Developing a relative dating system for the Moreton Region: an assessment of prospects for a technological approach


  • Peter Hiscock Department of Anthropology & Sociology, The University of Queensland, Brisbane, QLD 4072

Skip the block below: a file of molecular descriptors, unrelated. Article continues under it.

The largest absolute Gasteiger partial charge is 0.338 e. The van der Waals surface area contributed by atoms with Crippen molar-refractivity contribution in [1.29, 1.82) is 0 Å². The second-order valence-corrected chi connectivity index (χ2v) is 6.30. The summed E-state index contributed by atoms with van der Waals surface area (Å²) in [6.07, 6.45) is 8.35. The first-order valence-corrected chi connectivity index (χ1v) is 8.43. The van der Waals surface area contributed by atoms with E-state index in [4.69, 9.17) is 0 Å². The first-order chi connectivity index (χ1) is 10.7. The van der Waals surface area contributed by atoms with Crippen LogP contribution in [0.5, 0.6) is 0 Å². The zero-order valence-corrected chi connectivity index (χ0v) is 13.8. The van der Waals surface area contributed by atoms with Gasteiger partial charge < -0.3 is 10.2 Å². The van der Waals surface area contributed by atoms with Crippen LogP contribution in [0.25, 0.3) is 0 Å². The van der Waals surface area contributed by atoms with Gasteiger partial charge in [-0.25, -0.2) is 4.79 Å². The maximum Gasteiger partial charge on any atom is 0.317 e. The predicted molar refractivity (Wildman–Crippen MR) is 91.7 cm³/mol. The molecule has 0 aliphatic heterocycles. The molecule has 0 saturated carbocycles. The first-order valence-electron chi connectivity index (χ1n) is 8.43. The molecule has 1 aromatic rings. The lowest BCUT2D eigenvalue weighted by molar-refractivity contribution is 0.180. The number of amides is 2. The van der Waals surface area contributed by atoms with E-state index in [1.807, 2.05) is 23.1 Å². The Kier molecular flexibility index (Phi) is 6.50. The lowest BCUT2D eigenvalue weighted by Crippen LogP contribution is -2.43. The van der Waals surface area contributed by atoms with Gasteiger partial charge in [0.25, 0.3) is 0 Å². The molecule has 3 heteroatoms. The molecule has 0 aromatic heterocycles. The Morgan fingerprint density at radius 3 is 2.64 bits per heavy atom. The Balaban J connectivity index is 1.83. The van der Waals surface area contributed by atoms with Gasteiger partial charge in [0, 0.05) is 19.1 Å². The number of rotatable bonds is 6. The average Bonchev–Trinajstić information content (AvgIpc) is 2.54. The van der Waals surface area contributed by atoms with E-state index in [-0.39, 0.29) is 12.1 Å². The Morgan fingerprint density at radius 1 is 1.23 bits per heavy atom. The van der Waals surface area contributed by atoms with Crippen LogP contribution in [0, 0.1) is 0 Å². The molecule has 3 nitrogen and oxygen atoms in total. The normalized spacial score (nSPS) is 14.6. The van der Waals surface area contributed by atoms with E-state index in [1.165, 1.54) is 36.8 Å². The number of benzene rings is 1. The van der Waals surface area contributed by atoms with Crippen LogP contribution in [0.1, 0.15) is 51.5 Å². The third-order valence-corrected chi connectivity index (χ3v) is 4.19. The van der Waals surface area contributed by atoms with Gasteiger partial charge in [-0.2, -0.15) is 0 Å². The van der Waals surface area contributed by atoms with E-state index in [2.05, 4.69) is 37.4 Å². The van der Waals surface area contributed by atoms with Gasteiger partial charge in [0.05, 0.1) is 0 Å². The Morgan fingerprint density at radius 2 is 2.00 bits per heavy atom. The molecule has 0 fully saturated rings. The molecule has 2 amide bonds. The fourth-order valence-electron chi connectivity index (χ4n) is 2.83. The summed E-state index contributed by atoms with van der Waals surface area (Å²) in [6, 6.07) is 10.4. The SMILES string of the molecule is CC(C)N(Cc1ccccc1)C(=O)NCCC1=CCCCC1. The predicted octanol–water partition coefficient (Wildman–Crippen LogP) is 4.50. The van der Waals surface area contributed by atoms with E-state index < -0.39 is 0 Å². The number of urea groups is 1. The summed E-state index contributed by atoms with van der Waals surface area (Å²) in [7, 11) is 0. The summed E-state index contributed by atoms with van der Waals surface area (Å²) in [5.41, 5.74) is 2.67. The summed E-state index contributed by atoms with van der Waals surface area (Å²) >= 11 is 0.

The imperative of dating sites rests uneasily upon the shoulders of Australian archaeologists. Despite the growing array of sophisticated physical and chemical techniques for estimating the age of objects, the most common archaeological site-type in Australia, the stone artefact surface scatter, remains generally difficult to date with any precision. During the 1960's and 1970's researchers focused their attention on stratified sites which could be dated by the conventional radiocarbon process, and thereby established a chronological framework for their studies. More recently a shift in interests, particularly towards the testing of demographic and settlement models, has made it inappropriate to restrict investigations to the small proportion of sites which are stratified. In this context there is an urgent need to develop some means to date artefact scatters. This paper assesses the prospects for constructing a system of dating artefacts in the Moreton Region by inferring the way in which they were made.